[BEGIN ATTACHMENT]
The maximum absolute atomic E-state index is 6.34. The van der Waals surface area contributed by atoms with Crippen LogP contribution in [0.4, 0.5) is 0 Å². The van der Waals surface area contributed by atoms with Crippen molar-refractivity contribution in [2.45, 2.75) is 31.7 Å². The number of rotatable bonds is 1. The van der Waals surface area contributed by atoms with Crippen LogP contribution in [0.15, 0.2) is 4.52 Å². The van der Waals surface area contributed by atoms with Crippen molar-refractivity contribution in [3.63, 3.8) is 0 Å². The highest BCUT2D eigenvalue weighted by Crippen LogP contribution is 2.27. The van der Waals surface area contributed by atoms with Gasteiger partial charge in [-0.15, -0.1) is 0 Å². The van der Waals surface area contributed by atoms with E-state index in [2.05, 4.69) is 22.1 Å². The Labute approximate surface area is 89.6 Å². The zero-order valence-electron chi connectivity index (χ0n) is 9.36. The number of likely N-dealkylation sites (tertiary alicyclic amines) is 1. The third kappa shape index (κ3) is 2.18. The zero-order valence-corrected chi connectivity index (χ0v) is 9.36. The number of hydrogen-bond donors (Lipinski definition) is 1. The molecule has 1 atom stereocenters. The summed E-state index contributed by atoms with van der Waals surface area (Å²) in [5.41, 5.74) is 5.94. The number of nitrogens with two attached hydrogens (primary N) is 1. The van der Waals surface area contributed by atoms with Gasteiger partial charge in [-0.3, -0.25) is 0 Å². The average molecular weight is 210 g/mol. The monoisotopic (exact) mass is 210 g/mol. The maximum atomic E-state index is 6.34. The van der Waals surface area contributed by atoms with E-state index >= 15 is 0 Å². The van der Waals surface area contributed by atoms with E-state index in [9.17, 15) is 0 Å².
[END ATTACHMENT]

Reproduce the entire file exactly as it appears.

The maximum absolute atomic E-state index is 6.34. The van der Waals surface area contributed by atoms with Crippen LogP contribution in [0.4, 0.5) is 0 Å². The van der Waals surface area contributed by atoms with Crippen molar-refractivity contribution in [2.45, 2.75) is 31.7 Å². The number of rotatable bonds is 1. The van der Waals surface area contributed by atoms with Crippen LogP contribution in [0.15, 0.2) is 4.52 Å². The van der Waals surface area contributed by atoms with Crippen molar-refractivity contribution in [3.63, 3.8) is 0 Å². The highest BCUT2D eigenvalue weighted by Crippen LogP contribution is 2.27. The van der Waals surface area contributed by atoms with Gasteiger partial charge in [-0.15, -0.1) is 0 Å². The van der Waals surface area contributed by atoms with E-state index in [2.05, 4.69) is 22.1 Å². The Labute approximate surface area is 89.6 Å². The zero-order valence-electron chi connectivity index (χ0n) is 9.36. The number of likely N-dealkylation sites (tertiary alicyclic amines) is 1. The third kappa shape index (κ3) is 2.18. The zero-order valence-corrected chi connectivity index (χ0v) is 9.36. The number of hydrogen-bond donors (Lipinski definition) is 1. The molecule has 1 atom stereocenters. The summed E-state index contributed by atoms with van der Waals surface area (Å²) in [5.41, 5.74) is 5.94. The number of nitrogens with two attached hydrogens (primary N) is 1. The van der Waals surface area contributed by atoms with Gasteiger partial charge in [-0.3, -0.25) is 0 Å². The average molecular weight is 210 g/mol. The monoisotopic (exact) mass is 210 g/mol. The maximum atomic E-state index is 6.34. The van der Waals surface area contributed by atoms with E-state index >= 15 is 0 Å². The van der Waals surface area contributed by atoms with E-state index in [9.17, 15) is 0 Å².